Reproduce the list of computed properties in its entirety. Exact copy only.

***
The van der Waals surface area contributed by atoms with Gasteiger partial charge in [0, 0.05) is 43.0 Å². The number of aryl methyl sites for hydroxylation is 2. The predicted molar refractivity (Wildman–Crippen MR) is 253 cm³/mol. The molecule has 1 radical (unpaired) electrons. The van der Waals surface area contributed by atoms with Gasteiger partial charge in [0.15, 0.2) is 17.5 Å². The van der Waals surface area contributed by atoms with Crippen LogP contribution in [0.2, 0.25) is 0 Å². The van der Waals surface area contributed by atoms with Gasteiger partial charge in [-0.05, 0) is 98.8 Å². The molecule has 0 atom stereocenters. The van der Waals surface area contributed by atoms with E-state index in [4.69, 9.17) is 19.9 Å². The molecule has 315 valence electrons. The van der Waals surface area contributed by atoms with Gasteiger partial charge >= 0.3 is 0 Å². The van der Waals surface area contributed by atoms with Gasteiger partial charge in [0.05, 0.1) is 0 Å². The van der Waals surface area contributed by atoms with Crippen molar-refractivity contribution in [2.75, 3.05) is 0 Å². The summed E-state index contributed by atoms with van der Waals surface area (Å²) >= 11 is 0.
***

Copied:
The van der Waals surface area contributed by atoms with Gasteiger partial charge in [0, 0.05) is 43.0 Å². The number of aryl methyl sites for hydroxylation is 2. The predicted molar refractivity (Wildman–Crippen MR) is 253 cm³/mol. The molecule has 1 radical (unpaired) electrons. The van der Waals surface area contributed by atoms with Gasteiger partial charge in [0.15, 0.2) is 17.5 Å². The van der Waals surface area contributed by atoms with Crippen LogP contribution in [0.2, 0.25) is 0 Å². The van der Waals surface area contributed by atoms with Gasteiger partial charge in [-0.05, 0) is 98.8 Å². The molecule has 0 atom stereocenters. The van der Waals surface area contributed by atoms with E-state index in [4.69, 9.17) is 19.9 Å². The molecule has 315 valence electrons. The van der Waals surface area contributed by atoms with Gasteiger partial charge >= 0.3 is 0 Å². The van der Waals surface area contributed by atoms with Gasteiger partial charge in [0.05, 0.1) is 0 Å². The van der Waals surface area contributed by atoms with Crippen molar-refractivity contribution in [2.75, 3.05) is 0 Å². The summed E-state index contributed by atoms with van der Waals surface area (Å²) >= 11 is 0.